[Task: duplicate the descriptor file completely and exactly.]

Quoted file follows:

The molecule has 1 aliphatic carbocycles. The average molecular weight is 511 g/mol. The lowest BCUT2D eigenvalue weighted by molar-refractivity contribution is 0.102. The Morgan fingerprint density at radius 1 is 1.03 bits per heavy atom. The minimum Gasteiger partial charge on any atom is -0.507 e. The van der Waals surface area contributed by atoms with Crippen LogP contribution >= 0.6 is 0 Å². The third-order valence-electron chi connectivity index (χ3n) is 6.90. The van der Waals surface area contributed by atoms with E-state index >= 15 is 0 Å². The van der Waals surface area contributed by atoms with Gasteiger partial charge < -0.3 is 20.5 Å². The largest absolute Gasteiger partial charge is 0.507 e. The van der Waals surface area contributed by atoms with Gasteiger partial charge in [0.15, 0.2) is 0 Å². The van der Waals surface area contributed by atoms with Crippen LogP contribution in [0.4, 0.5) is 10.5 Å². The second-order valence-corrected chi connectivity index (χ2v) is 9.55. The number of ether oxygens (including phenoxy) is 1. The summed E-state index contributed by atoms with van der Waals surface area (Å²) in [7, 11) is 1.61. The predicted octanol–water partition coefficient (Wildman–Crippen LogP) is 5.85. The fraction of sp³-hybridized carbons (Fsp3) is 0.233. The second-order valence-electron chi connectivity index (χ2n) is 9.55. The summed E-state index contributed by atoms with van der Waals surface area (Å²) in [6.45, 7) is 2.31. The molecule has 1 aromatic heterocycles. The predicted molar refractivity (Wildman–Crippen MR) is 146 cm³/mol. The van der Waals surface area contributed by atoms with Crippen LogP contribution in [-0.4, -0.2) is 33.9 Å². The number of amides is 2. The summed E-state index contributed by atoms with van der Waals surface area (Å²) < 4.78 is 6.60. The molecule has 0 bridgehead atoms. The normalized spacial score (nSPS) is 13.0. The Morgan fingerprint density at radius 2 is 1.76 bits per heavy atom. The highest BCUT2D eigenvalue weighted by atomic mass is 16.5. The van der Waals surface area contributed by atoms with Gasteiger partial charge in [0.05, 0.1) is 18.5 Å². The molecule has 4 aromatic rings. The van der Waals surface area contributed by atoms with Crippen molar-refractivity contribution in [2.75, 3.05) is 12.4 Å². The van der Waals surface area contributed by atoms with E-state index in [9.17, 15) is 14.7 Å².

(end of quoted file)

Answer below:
The molecule has 1 aliphatic carbocycles. The average molecular weight is 511 g/mol. The lowest BCUT2D eigenvalue weighted by molar-refractivity contribution is 0.102. The Morgan fingerprint density at radius 1 is 1.03 bits per heavy atom. The minimum Gasteiger partial charge on any atom is -0.507 e. The van der Waals surface area contributed by atoms with Crippen LogP contribution >= 0.6 is 0 Å². The third-order valence-electron chi connectivity index (χ3n) is 6.90. The van der Waals surface area contributed by atoms with E-state index >= 15 is 0 Å². The van der Waals surface area contributed by atoms with Gasteiger partial charge < -0.3 is 20.5 Å². The largest absolute Gasteiger partial charge is 0.507 e. The van der Waals surface area contributed by atoms with Gasteiger partial charge in [0.15, 0.2) is 0 Å². The van der Waals surface area contributed by atoms with Crippen LogP contribution in [0.4, 0.5) is 10.5 Å². The second-order valence-corrected chi connectivity index (χ2v) is 9.55. The number of ether oxygens (including phenoxy) is 1. The summed E-state index contributed by atoms with van der Waals surface area (Å²) in [7, 11) is 1.61. The predicted octanol–water partition coefficient (Wildman–Crippen LogP) is 5.85. The fraction of sp³-hybridized carbons (Fsp3) is 0.233. The second-order valence-electron chi connectivity index (χ2n) is 9.55. The summed E-state index contributed by atoms with van der Waals surface area (Å²) in [6.45, 7) is 2.31. The molecule has 1 aromatic heterocycles. The predicted molar refractivity (Wildman–Crippen MR) is 146 cm³/mol. The van der Waals surface area contributed by atoms with Crippen LogP contribution in [-0.4, -0.2) is 33.9 Å². The number of amides is 2. The summed E-state index contributed by atoms with van der Waals surface area (Å²) < 4.78 is 6.60. The molecule has 0 bridgehead atoms. The normalized spacial score (nSPS) is 13.0. The Morgan fingerprint density at radius 2 is 1.76 bits per heavy atom. The highest BCUT2D eigenvalue weighted by atomic mass is 16.5. The van der Waals surface area contributed by atoms with Gasteiger partial charge in [0.05, 0.1) is 18.5 Å². The molecule has 4 aromatic rings. The van der Waals surface area contributed by atoms with Crippen molar-refractivity contribution in [2.75, 3.05) is 12.4 Å². The van der Waals surface area contributed by atoms with E-state index in [9.17, 15) is 14.7 Å².